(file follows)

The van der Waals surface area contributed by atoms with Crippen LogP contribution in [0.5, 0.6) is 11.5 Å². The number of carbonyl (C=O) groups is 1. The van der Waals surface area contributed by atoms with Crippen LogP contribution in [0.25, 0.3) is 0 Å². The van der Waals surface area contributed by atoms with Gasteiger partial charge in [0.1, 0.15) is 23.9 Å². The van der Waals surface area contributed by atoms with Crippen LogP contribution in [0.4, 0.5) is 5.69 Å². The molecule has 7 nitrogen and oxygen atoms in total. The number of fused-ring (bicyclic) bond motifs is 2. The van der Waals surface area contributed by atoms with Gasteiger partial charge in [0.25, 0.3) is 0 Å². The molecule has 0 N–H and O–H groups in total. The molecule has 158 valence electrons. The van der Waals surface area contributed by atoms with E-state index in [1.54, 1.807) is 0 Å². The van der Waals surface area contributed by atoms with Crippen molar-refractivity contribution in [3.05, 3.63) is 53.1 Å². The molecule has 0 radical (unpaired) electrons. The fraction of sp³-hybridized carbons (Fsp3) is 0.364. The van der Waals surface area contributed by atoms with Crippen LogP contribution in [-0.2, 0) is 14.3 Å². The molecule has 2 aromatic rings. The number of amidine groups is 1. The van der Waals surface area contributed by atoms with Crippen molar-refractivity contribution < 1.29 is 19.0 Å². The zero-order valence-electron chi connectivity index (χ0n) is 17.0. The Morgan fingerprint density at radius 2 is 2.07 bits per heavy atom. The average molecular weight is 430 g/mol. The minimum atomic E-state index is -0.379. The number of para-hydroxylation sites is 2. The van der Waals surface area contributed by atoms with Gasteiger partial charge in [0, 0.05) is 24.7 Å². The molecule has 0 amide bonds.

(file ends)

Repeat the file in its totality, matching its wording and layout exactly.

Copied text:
The van der Waals surface area contributed by atoms with Crippen LogP contribution in [0.5, 0.6) is 11.5 Å². The number of carbonyl (C=O) groups is 1. The van der Waals surface area contributed by atoms with Crippen LogP contribution in [0.25, 0.3) is 0 Å². The van der Waals surface area contributed by atoms with Gasteiger partial charge in [0.1, 0.15) is 23.9 Å². The van der Waals surface area contributed by atoms with Crippen LogP contribution in [0.4, 0.5) is 5.69 Å². The molecule has 7 nitrogen and oxygen atoms in total. The number of fused-ring (bicyclic) bond motifs is 2. The van der Waals surface area contributed by atoms with Gasteiger partial charge in [0.25, 0.3) is 0 Å². The molecule has 0 N–H and O–H groups in total. The molecule has 158 valence electrons. The van der Waals surface area contributed by atoms with E-state index in [1.54, 1.807) is 0 Å². The van der Waals surface area contributed by atoms with Crippen molar-refractivity contribution in [3.05, 3.63) is 53.1 Å². The molecule has 0 radical (unpaired) electrons. The fraction of sp³-hybridized carbons (Fsp3) is 0.364. The van der Waals surface area contributed by atoms with Crippen LogP contribution in [-0.2, 0) is 14.3 Å². The molecule has 2 aromatic rings. The number of amidine groups is 1. The van der Waals surface area contributed by atoms with Crippen molar-refractivity contribution < 1.29 is 19.0 Å². The zero-order valence-electron chi connectivity index (χ0n) is 17.0. The Morgan fingerprint density at radius 2 is 2.07 bits per heavy atom. The average molecular weight is 430 g/mol. The minimum atomic E-state index is -0.379. The number of para-hydroxylation sites is 2. The van der Waals surface area contributed by atoms with Gasteiger partial charge in [0, 0.05) is 24.7 Å². The molecule has 0 amide bonds.